When you think of it, 15 years ago, I had a ‘55 Chevy in there. Now I have eight of the most amazing customs and they’ve all come out of Rick’s and my ideas of dream cars. We’re basically creating our own prototype for what we think is the coolest that certain cars can look. From Skylarks to Auburns to Zephyrs, they’re all unbelievable cars when they started out, but we’ve taken them to another level.

I’ve seen a lot of those cars at car shows and they’re very impressive. My favorite is your Zephyr, by far. I got to see it again at the Orion festival. I know you guys put that together in Atlantic City. Do you want to talk about how Orion came together?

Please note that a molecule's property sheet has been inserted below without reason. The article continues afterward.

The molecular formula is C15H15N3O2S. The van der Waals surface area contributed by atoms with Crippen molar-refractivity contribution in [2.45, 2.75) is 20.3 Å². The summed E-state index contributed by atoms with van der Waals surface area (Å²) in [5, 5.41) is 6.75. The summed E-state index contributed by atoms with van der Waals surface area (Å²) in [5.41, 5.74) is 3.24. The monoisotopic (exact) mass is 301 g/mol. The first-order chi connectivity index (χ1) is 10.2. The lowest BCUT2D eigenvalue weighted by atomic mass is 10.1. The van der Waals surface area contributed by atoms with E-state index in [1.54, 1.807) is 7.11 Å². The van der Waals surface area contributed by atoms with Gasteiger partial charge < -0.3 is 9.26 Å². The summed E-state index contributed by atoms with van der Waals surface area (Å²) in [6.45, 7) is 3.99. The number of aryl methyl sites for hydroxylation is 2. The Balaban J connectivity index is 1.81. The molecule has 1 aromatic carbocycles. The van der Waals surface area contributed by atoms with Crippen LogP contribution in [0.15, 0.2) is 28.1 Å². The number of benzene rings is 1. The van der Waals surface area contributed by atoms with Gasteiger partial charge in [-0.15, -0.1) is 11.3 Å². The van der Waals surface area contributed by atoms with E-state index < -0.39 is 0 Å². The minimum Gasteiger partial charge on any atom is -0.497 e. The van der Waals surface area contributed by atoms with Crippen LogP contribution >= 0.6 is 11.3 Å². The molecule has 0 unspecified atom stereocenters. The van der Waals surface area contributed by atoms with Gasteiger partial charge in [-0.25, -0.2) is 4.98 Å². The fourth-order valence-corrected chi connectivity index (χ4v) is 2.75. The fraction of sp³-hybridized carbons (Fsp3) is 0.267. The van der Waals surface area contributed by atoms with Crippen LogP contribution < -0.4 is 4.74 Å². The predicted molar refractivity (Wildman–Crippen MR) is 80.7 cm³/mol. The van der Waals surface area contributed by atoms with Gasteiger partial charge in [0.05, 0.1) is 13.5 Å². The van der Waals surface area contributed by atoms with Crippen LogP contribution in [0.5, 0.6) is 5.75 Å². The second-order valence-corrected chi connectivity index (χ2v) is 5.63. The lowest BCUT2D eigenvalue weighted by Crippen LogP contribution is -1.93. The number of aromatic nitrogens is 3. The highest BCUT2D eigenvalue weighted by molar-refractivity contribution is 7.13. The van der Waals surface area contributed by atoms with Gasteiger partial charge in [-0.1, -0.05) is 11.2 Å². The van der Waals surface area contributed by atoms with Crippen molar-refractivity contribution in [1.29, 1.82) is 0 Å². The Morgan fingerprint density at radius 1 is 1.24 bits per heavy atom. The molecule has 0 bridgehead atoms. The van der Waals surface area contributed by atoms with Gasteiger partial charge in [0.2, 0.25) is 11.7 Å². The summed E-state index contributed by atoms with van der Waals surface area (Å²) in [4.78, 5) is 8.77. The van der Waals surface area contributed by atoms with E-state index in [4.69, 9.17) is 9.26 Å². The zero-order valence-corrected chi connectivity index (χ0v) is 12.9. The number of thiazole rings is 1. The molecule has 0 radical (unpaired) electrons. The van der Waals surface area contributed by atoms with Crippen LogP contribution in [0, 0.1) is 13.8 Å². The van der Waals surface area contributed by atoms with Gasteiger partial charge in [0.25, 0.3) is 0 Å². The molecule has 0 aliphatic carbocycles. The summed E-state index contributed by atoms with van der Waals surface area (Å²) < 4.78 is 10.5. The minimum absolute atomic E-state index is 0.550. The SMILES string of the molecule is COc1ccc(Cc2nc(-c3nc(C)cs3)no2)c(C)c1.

It was just rad to be able to go there with Christian Hosoi and have Vans be a part of that with the skate ramp. Do you want to talk about how the Orion festival came together? Well, Orion has been a dream of ours for quite a while, and management made it happen, basically. What do you do when you’ve been around 30 years and played just about every festival there is? You want to contribute to the music scene as much as possible, so you just create your own festival. We learned a lot about other people’s festivals. We’ve played a lot of them throughout our careers. We wanted to get something going in the States that reminded us of some of the Euro festivals. We also wanted to incorporate some of the cool lifestyle stuff that we love. One of the main factors was trying to create an atmosphere where it was all family like where we, as curators of the place, could just walk around and meet people and be a part of the crowd. It’s been so long since Metallica has been able to just mingle out into the crowd or hang out in the pit or wherever. I think the last time was maybe the Monsters of Rock when we opened up for Van Halen and Scorpions. After our set, we grabbed our beverage of choice and would just go out and hang out in the crowd. It’s been a long time since that. With Orion, it was one of those things where we were able to do that. We’d love to keep it like that. Obviously, the success of Orion depends on the amount of people and being able to keep it afloat by at least breaking even by getting a bunch of cool bands out there that need to get paid. We go through the promoter world, which is certainly not a fun place to be sometimes. You catch a lot of shit from it. You have to balance the books. Trying to make that all float, make it work and make it fun, most of all. If it’s not fun, it stops happening. It’s getting more music out there from bands that are good in their own genres, whether it’s grindcore or semi-pop rock. We had all kinds of music, including country. We had a bunch of different cats up there. And then we incorporated the lifestyle stuff. For me, that’s cars, styled cars, old school dragsters, bikes and most things custom. If you’ve put your hands on it or modified it, I’m very into that. Then for Kirk and Rob, you had the surf scene and the skateboard scene. Getting you and a lot of other old school cats out there showing the new dudes how it’s done and inspiring people. We’re pretty similar I’d say. You know, I’m a little older than you, but as far as coming from the same town and the same generation and mindset, you and I have been able to get to the Orion show and inspire some youth out there. That’s always a great feeling.